Black Holes Edit 1 of 7: “Shape Of Content” by Corey Smith and Liz Davis
Black Holes and Invisible Forces Bending Time Through Particle Deformations Creating Infinite Freedom in the Garden on The Moon. Um … what? I think my brain started to hurt by the time I got to “Particle Deformations” …
Black Holes (or, BLKHLZINVZFS--which, for the record, is only marginally harder to pronounce than “Iouri Podladtchikov”) is the new team video from the collective known as COMUNE. Corey Smith and associates set out to present their own artistic interpretation of snowboard filmmaking, enlisting eight different editors to cut their own mixes of the footage compiled by the snow team over the last year.
For some, it might bend your sanity a bit over the line. For others, this may just be the modern product your sick and twisted mind so desires. Regardless of your attraction to losing touch with reality, the Black Holes outcome is refreshing and ambitious--not to mention, cunningly subversive to the current media stream of snow porn. And the best part (besides making fun of the dude who apparently still thinks it’s rad to dress like Jack Sparrow while frontboarding a kinked c-rail)? The edits are all free to watch at theCOMUNE.com/blackholes. Check out the four full parts leaked here in this article, and read on below for a quick Q&A with COMUNE’s own, Corey Smith.--A.H.
“Menthol Beach” by Ryan Scardigli
AH: So, Corey … BLKHLZINVZFS? We gotta hear the name explanation.
CS: We’re all 99% empty atoms, vibrating at different frequencies while searching for infinite freedom. People find infinite freedom through various channels, like art, music, religion, or even something as simple as snowboarding.
The whole project is pretty spontaneous and tongue in cheek. I just wanted a name that wasn’t like a normal snowboard movie name. So I thought, Why not annoy the shit out of people? Next year, we’ll have a more traditional snowboard movie name like “Frostbite Bro” or “Delicate Seasons” [laughs].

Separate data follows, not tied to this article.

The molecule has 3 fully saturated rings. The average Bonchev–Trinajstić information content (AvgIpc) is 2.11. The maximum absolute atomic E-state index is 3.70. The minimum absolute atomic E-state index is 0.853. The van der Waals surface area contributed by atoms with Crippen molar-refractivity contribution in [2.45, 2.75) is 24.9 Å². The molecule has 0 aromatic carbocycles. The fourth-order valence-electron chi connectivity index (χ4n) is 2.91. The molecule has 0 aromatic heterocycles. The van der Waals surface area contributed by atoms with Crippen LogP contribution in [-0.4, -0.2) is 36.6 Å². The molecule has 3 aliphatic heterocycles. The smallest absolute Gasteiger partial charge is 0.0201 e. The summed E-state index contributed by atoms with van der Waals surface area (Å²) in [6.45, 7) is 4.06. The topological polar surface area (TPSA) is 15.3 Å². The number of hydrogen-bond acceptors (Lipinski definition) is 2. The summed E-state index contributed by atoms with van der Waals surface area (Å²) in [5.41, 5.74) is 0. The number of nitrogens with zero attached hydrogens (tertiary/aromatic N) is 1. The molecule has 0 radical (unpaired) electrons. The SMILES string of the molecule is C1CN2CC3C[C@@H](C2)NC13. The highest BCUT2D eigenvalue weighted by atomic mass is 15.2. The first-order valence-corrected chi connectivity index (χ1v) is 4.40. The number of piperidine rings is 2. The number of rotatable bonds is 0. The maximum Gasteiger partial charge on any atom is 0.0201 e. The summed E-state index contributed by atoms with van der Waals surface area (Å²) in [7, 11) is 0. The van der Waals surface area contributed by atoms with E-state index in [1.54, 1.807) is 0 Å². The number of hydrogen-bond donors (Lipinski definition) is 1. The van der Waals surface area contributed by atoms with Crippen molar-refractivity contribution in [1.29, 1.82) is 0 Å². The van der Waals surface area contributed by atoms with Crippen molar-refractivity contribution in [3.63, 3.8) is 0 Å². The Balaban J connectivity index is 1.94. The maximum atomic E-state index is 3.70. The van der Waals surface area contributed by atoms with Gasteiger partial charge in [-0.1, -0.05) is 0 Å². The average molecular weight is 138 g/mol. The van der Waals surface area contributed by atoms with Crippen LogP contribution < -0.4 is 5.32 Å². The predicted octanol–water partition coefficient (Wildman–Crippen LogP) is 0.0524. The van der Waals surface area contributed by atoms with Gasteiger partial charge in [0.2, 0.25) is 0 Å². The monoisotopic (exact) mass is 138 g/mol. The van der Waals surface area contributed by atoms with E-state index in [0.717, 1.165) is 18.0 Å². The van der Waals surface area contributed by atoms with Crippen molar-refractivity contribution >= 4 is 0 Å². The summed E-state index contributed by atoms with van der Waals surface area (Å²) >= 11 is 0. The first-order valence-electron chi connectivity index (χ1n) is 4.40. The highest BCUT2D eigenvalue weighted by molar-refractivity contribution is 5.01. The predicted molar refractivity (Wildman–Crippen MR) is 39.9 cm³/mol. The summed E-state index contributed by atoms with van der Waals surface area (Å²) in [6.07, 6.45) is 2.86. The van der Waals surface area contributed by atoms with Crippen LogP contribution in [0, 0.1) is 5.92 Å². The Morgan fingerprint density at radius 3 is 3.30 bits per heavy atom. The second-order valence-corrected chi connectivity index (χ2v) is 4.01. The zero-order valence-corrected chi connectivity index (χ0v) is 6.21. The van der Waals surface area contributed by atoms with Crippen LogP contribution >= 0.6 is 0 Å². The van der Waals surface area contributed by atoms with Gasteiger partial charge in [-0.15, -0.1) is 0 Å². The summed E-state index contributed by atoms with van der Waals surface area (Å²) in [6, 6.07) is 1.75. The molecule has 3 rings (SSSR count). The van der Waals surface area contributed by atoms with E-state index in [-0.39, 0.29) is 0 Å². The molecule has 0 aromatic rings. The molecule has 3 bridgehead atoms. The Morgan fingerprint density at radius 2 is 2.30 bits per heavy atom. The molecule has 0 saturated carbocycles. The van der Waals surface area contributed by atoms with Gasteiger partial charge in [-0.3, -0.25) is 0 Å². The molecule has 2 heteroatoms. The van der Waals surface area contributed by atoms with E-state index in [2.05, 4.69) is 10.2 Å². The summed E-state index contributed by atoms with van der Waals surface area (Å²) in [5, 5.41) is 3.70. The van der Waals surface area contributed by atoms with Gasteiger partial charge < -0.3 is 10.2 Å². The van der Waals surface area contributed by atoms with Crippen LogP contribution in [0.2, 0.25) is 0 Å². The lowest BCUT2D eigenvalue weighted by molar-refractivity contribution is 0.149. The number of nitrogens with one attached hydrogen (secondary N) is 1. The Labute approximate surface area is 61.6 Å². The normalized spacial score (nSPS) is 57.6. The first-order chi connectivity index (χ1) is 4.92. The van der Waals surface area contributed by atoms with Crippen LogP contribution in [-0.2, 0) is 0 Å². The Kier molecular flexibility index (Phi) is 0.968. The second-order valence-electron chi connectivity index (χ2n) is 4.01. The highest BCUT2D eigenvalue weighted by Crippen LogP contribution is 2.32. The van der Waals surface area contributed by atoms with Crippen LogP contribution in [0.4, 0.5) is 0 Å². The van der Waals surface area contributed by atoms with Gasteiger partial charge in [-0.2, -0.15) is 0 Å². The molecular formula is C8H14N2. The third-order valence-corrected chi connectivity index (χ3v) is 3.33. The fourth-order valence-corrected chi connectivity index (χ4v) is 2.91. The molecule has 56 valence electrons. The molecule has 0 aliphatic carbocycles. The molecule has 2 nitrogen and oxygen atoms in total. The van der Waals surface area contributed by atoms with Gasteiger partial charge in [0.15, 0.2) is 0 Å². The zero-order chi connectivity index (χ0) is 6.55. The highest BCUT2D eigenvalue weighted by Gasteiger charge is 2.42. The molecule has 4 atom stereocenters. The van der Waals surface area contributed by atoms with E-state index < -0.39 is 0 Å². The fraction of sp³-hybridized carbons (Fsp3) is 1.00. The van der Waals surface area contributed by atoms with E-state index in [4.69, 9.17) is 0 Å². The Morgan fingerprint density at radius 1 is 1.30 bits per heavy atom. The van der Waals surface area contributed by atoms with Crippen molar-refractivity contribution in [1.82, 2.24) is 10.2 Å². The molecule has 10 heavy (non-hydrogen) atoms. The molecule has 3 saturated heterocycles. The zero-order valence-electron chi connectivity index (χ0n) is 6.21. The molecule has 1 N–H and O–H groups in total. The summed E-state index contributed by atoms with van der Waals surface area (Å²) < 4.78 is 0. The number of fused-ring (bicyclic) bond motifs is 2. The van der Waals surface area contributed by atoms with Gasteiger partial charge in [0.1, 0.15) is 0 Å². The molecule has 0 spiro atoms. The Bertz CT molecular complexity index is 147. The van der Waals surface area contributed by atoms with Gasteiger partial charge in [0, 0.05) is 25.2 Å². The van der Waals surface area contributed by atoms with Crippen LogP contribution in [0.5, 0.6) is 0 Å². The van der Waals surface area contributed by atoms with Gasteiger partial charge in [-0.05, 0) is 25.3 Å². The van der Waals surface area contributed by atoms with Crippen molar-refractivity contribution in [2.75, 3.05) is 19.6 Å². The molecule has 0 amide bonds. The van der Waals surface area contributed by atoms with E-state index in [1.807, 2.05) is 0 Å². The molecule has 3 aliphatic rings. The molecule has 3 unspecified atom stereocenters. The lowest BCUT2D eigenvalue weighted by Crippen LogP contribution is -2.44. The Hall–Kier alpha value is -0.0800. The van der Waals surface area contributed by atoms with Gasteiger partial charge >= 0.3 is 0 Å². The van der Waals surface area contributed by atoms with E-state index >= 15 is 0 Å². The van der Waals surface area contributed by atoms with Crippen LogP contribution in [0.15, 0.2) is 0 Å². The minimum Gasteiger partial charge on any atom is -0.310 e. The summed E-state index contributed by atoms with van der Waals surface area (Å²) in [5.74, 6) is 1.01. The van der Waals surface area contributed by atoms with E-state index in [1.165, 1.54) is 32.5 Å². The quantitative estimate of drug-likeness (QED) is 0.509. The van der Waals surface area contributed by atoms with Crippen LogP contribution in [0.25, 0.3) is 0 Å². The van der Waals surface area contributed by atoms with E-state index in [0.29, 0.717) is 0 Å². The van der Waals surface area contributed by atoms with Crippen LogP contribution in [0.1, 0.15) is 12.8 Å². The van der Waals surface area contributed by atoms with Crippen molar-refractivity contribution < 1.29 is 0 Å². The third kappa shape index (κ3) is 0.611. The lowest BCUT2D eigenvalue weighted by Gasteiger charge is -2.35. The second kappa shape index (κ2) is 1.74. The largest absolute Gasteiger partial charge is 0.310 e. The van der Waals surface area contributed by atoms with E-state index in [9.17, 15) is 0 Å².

How Does COMUИE approach filmmaking differently than the other snow films currently out there?
It’s a team video, so it’s not made by a snowboard production company with a million sponsors. So while it is a smaller project, it also gives us the creative freedom to do whatever we want. Instead of the traditional formula of “intro,” “parts,” and “ender,” we just tried to mix it up, by allowing seven different editors, filmers, and video artists to have a go at it. Some of them made traditional edits while some made some pretty different abstractions. At the premiere, we had seven different viewing stations (one for each edit) so people could watch each version at their leisure. Also, we decided to release all of the content online for free. That way, more people can have access to it.
“Sam” by Mark Wiitanen
Releasing the video for free, do you see DVDs and iTunes sales as the direction, or free media the future for snow?
I think it just depends on the production level. I mean, I wouldn’t pay for most snowboard movies. I love to watch them, but it’s like paying to be advertised to. I think everything in snowboarding should be free. Like … [laughs] when you’re born, you’d just be issued a snowboard and an unlimited world season pass!
The idea behind the film was to focus on showcasing snowboarding and snowboard filmmaking as a raw, creative art form, giving all involved the creative freedom to translate a collection of footage through their own interpretation.
“Gun Shot” by Matt Porter
Contributing artists towards the project included: Corey Smith, Liz Davis, Ryan Scardigli, Hunter Longe, Matt Porter, Kevin Castanheria, Mark Wiitanen and Shelby Menzel.
All edits of the film, as well as shorts and trailers ranging in style from traditional snowboarding to abstract obscurity, can be viewed in full at: